Native Filipinos, especially the so-called educated (whether from our local universities, private and public, or from abroad) have been bombarded about the "free trade" gospel as the only way to national development and the "invisible hand" of the free market. No one seems to have heard of Friedrich List, the leading critique of Adam Smith's "free trade" gospel (include me after an MBA from UP). We Filipinos need to learn, understand and realize that the past, present and popularized "free-trade" aka globalized economy will not lead to our own, our children and grandchildrens' long-term betterment.
We Filipinos all need to know that our economic deterioration, especially in the last 35 years or so, has been facilitated by religiously following developmental rules/theories, whether from Walt Rostow's Stages of Growth, Smith's Wealth of Nations, and the latest spin of "globalization" (which condemns nationalism and protectionism of poor countries) formulated by the rich and strong nations. Global economics is not about friendly countries fairly doing business, it is about the strong countries screwing the weak countries.
The following article (I shortened this one) provides a good introduction on how the strong nations enriched themselves and how they now continually do so at the expense of the weak (thus continually poor) ones.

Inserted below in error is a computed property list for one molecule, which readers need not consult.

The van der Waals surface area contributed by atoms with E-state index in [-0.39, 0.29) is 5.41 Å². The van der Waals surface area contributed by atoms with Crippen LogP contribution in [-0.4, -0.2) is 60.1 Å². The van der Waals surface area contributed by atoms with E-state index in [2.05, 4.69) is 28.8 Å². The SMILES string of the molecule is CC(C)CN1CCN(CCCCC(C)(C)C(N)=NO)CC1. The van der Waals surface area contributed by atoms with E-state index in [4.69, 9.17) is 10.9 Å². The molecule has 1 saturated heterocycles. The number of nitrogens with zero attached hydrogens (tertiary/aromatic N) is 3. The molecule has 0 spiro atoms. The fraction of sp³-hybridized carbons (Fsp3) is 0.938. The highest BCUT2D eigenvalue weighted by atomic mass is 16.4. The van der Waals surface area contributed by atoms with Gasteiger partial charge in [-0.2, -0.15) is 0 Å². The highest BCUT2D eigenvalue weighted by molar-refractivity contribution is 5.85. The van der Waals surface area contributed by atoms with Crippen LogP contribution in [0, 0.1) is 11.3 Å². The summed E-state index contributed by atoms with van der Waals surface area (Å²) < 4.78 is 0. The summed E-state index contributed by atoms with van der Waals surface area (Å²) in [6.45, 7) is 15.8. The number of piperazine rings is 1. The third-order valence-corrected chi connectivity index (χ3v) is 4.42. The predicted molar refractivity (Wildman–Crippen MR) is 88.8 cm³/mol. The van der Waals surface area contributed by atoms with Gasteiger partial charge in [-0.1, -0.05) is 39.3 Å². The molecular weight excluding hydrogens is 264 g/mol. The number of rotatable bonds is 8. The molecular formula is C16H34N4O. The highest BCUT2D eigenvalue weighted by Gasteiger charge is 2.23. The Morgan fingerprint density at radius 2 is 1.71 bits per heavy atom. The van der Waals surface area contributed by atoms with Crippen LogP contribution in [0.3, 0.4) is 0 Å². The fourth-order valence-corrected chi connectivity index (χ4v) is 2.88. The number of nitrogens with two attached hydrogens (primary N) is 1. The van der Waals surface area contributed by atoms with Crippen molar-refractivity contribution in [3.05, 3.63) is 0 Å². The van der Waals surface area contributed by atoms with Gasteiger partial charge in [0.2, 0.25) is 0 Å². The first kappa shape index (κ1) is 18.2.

I have linked a website for a Filipino NGO, i.e. Fair-Trade Alliance that promotes the re-imposition of higher tariffs for imports that compete with local products and lower tariffs for imports not locally produced. However, such efforts need to have the native majority educated for nationalism to be successfully realized.
Trade was felt to be the bloodstream of British prosperity. To an island nation it represented the wealth of the world, the factor that made the difference between rich and poor nations. The economic philosophy of the time (later to be termed "mercantilism") held that the colonial role in trade was to serve as the source of raw materials and the market for British manufacture, and never to usurp the manufacturing function.6 (Emphasis added)